You’re not the boss of me!

Argh.  I have a love/hate relationship with insurance.  Love it because w/out it, well, I’d be selling my kidney and firstborn to pay for my diabetes care.  However, that being said, even with insurance, diabetes is expensive, man.

One of the perks for buying my new pump and CGM early on in the year and all at once was that I have met my out-of-pocket max for the year.  Hello, 7 months of lower diabetes costs!  Woohoo!  I called my insurance company to see what exactly was now covered at 100% and was told “all diabetes supplies.”  I clarified with her, “So, pump supplies, CGM sensors, test strips, correct?”.  It was confirmed, yes, these things are covered.  Parrrrrrty!

Imagine my surprise when I went to the pharmacy today and I was asked to pay for my test strips.  Now, this isn’t a $20 co-pay, it’s close to $100 for a one month supply.  The young lady at the pharmacy assured me that they ran it through my insurance/prescription coverage so I paid and told her I’d take it up with them.

I called my insurance company first who connected me with the prescription folks and told me yes, my strips are covered at 100% if I use Accuchek.  I use OneTouch, and they are not covered at 100% under my plan and despite meeting my out-of-pocket expenses, I still have to pay the $100/month.  The way she made it sound was that Accuchek strips are covered 100% all the time, no matter if the out-of-pocket max has been met.

I told her this is ridiculous and she needs to give me the phone number of whomever I need to speak to regarding this.  I have left a voicemail and am looking forward to receiving a call back.  It just makes no sense to me that my pump supplies are covered yet the test strips for the meter that talks to my pump are not.  Does.not.compute.

It makes me pretty angry that some random person gets to decide what is covered and what is not and make decisions about MY medical care.

Wish me luck when dealing with the insurance company!

A quick note to my (Moody) CGM Sensor

Dear Sensor,

I know, I know.  You are on day 9 of 24/7 work and you’re tired.  Believe me, I get it.  Your fatigue lead to a non-reading of “???” right at bed time last night.  When, I just happened to be running in the 300s (Damn you Cookout milkshake and your heavenly goodness).  I decided to see if perhaps you just needed a nap and would resurrect yourself as I have heard rumors of this happening.  I, being the responsible nervous diabetic (Hey, I just read a story about a 29 year old’s dead in bed death), set my alarm for 1:30 am to check my sugar.  Imagine my surprise when you not only resurrected, but you resurrected accurately!  Only off by 18, woot!  It lives!

But, sensor pal, you seem to have quite the case of the Mondays today (I do too – I am really angry that I didn’t win the powerball and am here, at the j.o.b). You, without consulting me, have decided that last night’s break wasn’t enough and you needed another nap this morning.  Seriously, how tired can you be?  Fine, nap, because, well, I’m at work and don’t have one of your pals around to replace you (mental note, throw spare sensor into my work bag).  You nap, you snore, and all of a sudden !buzz!, you are alive and ready to take on the world!

Or maybe not.  After your miraculous second resurrection, you informed me that my sugar was 274, when in reality it was 199.  That’s it; you are out of the circle of trust today, Sensor!  I will not be trusting your readings until I can replace you.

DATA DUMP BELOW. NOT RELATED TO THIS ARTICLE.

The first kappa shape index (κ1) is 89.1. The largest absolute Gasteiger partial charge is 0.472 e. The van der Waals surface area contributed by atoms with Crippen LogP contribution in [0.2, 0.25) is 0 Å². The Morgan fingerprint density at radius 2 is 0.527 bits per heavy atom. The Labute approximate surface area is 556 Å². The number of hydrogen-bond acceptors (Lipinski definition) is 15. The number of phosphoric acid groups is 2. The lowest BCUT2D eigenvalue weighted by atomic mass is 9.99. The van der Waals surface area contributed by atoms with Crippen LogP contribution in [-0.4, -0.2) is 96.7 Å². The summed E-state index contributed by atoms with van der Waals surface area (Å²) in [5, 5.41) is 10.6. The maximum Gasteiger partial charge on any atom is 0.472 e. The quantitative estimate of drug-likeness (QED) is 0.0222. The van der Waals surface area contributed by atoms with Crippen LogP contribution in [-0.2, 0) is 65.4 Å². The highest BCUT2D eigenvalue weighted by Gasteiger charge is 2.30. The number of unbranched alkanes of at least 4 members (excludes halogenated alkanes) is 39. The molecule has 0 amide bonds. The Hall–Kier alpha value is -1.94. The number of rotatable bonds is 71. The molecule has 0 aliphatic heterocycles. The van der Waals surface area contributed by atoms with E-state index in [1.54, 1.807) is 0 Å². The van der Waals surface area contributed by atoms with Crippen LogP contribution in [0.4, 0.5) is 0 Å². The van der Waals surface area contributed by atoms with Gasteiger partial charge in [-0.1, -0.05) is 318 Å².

Wait just a minute.  I just checked my sugar and it’s 139, but you are telling me I’m 144.  Could it be?  Are you back and back for good?  Or are you just going to continue to drive me nuts like a pms-ing 16 year old girl going through a breakup?

What’s it going to be sensor?  Huh?

Fondly,
Your Master

A sillly poem

Diabetes Blog Week – Day 6.

This year Diabetes Art moves up from the Wildcard choices as we all channel our creativity with art in the broadest sense. Do some “traditional” art like drawing, painting, collage or any other craft you enjoy. Or look to the literary arts and perhaps write a d-poem or share and discuss a favorite quote. Groove to some musical arts by sharing a song that inspires you diabetes-wise, reworking some song lyrics with a d-twist, or even writing your own song. Don’t forget dramatic arts too, perhaps you can create a diabetes reality show or play. These are just a starting point today – there are no right or wrong ways to get creative!

A Dia-Poem.
By: Laura

Diabetes you are so dumb.
Making me chew sugarless gum.
All the finger pricks, make me bleed.
But I sure do love all the DBlogs I read!

I was diagnosed as a college freshman.
Immediately, I started putting needles through my skin.
The burning insulin after the poke,
Man, Diabetes, you are no joke!

Diabetes, you make me stand out.
But I refuse to sit around and pout.
Sure you offer extra challenges and work.
Especially when my blood sugar’s being a jerk!

But there is one thing that I need to say,
Without you I wouldn’t be the woman I am today.
You’ve shown me I’m stronger than I think I am.
But seriously, any time you want to, feel free to SCRAM.

Freaky Friday!

Diabetes Blog Week, Day 5.dblogweek

Just like in the movie, today we’re doing a swap. If you could switch chronic diseases, which one would you choose to deal with instead of diabetes? And while we’re considering other chronic conditions, do you think your participation in the DOC has affected how you treat friends and acquaintances with other medical conditions?

I am selfish – I don’t know much about other chronic diseases.  I have friends who suffer from Crohn’s Disease, Asthma, Celiacs, Allergies.  I’d love to trade places with them to see the struggles they deal with on a daily basis so I can better understand and be a more supportive friend.

However, in answer to this prompt, I would like to temporarily trade places with someone who is paralyzed.  I believe this would help me appreciate the amazing things that my body can do and to serve as a reminder that even though I may be tired, may be feeling lazy, and just may not be in the mood to exercise, I am lucky to have this body and lucky that other than a dead pancreas, it’s functioning and functioning well.  I need to celebrate this with more movement!

Yay, team!

Diabetes Blog Week, Day 4.